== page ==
The upshot was that the organisation remained basically the same as it was when formed in 1927, with a directorate of two members each from the six territorial shareholders under a president and vice-president.
The stark difference between the Barriteau report and the others was its uncompromising criticism of the WICB's governance as "obsolete", "antiquated" and "anachronistic", and its harsh conclusion that the board "should be immediately dissolved and all current members resign" while an interim committee named a new board "to install a new governance framework".
As appropriate as all that was, it was not what the WICB wanted to hear, whether or not it was party to the committee's formation. It would obviously be as inclined to reject it as the earlier WICB boards had done in their cases.
For Cameron, to yield would be a blow to his determined fight to attain the highest position on the English-speaking Caribbean's most prominent sporting body. His tactics in getting there and his autocratic way of running the WICB have made him widely unpopular with the cricket public. This has only strengthened his resolve. His defiant, widely quoted response on the internet at the height of the India tour fiasco, one of his many crises, revealed his mood.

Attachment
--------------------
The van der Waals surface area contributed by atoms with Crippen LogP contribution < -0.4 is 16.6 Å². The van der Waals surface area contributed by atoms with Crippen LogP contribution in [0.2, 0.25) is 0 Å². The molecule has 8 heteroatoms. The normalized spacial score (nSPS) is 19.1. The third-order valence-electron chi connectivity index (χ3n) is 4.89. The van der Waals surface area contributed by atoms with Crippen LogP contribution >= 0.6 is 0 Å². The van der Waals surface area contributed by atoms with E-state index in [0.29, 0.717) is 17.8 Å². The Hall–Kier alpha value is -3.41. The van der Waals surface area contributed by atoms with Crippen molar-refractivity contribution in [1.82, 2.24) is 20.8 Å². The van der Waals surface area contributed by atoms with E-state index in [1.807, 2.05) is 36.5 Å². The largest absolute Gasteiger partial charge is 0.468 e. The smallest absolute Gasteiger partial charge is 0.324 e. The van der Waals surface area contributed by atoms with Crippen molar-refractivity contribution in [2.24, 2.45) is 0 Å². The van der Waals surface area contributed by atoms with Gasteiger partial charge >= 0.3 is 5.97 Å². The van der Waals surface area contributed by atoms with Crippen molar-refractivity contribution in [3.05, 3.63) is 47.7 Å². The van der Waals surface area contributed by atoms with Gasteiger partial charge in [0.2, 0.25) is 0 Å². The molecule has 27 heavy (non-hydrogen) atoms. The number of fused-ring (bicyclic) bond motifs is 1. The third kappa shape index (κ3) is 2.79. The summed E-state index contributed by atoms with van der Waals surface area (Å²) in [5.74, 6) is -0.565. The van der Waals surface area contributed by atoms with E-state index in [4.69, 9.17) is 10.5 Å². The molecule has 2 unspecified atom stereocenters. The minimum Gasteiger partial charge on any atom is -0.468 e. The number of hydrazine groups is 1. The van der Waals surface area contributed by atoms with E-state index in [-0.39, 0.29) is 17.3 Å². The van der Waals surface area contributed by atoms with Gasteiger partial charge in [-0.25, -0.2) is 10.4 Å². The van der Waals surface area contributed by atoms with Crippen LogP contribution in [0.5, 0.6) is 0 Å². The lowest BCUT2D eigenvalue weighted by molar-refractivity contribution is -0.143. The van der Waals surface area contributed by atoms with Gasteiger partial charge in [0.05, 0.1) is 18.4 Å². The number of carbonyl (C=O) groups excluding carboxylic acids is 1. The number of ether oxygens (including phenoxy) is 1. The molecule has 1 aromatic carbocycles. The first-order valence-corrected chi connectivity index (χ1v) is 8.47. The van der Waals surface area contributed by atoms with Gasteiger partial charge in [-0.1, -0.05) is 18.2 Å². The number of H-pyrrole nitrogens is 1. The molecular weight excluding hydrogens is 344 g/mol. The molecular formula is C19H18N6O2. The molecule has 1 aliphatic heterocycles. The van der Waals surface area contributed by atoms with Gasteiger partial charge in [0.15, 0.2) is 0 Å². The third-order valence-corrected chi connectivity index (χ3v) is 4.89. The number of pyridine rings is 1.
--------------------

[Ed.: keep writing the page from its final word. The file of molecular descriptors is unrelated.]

"They've criticised you. They've doubted you. They've lied on you. They've done all they can do, but one thing they can't do is stop you," he wrote on his Twitter account.
It is clear that he will confront even the regional governments to ensure he won't be stopped by this latest challenge. It will soon be apparent whether he is carrying it too far this time.
He has become embroiled in an increasingly intense personal clash with Mitchell over the call for an urgent reply from the WICB to the Barriteau report.
Cameron's position was that the WICB directors would meet to discuss the document on December 5 and 6 before setting out a reply at the board's scheduled quarterly meeting on December 12. Mitchell countered that the matter was so pressing it required a far earlier meeting. Cameron did not heed the request.
Mitchell seethed at what he called Cameron's "amazing level of disrespect" in a letter to CARICOM Secretary-General Irwin LaRocque that reiterated the WICB's reasons for continuing to decline the call for an earlier meeting.